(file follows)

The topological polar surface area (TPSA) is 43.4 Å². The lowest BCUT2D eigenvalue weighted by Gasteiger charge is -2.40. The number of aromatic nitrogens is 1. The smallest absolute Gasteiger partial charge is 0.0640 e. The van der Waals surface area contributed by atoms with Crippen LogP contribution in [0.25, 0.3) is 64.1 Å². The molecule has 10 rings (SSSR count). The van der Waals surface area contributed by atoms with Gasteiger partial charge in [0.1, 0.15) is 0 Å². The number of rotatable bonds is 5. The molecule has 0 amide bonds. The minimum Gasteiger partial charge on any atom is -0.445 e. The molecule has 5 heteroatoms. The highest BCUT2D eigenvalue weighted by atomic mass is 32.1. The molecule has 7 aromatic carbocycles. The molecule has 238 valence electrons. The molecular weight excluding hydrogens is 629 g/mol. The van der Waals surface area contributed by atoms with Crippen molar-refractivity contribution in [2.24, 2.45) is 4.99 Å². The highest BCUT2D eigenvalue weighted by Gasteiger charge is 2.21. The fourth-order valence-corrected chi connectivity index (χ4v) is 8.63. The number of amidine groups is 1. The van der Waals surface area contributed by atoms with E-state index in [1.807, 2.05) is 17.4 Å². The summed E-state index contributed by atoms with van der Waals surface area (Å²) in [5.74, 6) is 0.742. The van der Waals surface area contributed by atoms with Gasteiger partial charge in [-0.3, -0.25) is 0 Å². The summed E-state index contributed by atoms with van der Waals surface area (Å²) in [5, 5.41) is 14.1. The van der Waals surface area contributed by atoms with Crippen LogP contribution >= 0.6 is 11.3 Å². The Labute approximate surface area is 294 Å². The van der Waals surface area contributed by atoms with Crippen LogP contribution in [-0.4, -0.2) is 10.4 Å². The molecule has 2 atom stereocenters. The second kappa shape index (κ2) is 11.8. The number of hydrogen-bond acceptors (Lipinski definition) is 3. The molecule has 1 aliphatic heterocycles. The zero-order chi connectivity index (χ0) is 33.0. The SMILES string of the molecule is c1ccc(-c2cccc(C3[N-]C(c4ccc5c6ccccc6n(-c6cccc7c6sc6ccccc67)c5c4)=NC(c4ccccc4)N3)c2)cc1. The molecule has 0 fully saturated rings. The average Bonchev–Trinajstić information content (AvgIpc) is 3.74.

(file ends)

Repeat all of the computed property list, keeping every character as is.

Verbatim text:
The topological polar surface area (TPSA) is 43.4 Å². The lowest BCUT2D eigenvalue weighted by Gasteiger charge is -2.40. The number of aromatic nitrogens is 1. The smallest absolute Gasteiger partial charge is 0.0640 e. The van der Waals surface area contributed by atoms with Crippen LogP contribution in [0.25, 0.3) is 64.1 Å². The molecule has 10 rings (SSSR count). The van der Waals surface area contributed by atoms with Gasteiger partial charge in [0.1, 0.15) is 0 Å². The number of rotatable bonds is 5. The molecule has 0 amide bonds. The minimum Gasteiger partial charge on any atom is -0.445 e. The molecule has 5 heteroatoms. The highest BCUT2D eigenvalue weighted by atomic mass is 32.1. The molecule has 7 aromatic carbocycles. The molecule has 238 valence electrons. The molecular weight excluding hydrogens is 629 g/mol. The van der Waals surface area contributed by atoms with Crippen molar-refractivity contribution in [2.24, 2.45) is 4.99 Å². The highest BCUT2D eigenvalue weighted by Gasteiger charge is 2.21. The fourth-order valence-corrected chi connectivity index (χ4v) is 8.63. The number of amidine groups is 1. The van der Waals surface area contributed by atoms with E-state index in [1.807, 2.05) is 17.4 Å². The summed E-state index contributed by atoms with van der Waals surface area (Å²) in [5.74, 6) is 0.742. The van der Waals surface area contributed by atoms with Gasteiger partial charge in [-0.3, -0.25) is 0 Å². The summed E-state index contributed by atoms with van der Waals surface area (Å²) in [5, 5.41) is 14.1. The van der Waals surface area contributed by atoms with Crippen LogP contribution >= 0.6 is 11.3 Å². The Labute approximate surface area is 294 Å². The van der Waals surface area contributed by atoms with Crippen LogP contribution in [-0.4, -0.2) is 10.4 Å². The molecule has 2 atom stereocenters. The second kappa shape index (κ2) is 11.8. The number of hydrogen-bond acceptors (Lipinski definition) is 3. The molecule has 1 aliphatic heterocycles. The zero-order chi connectivity index (χ0) is 33.0. The SMILES string of the molecule is c1ccc(-c2cccc(C3[N-]C(c4ccc5c6ccccc6n(-c6cccc7c6sc6ccccc67)c5c4)=NC(c4ccccc4)N3)c2)cc1. The molecule has 0 fully saturated rings. The average Bonchev–Trinajstić information content (AvgIpc) is 3.74.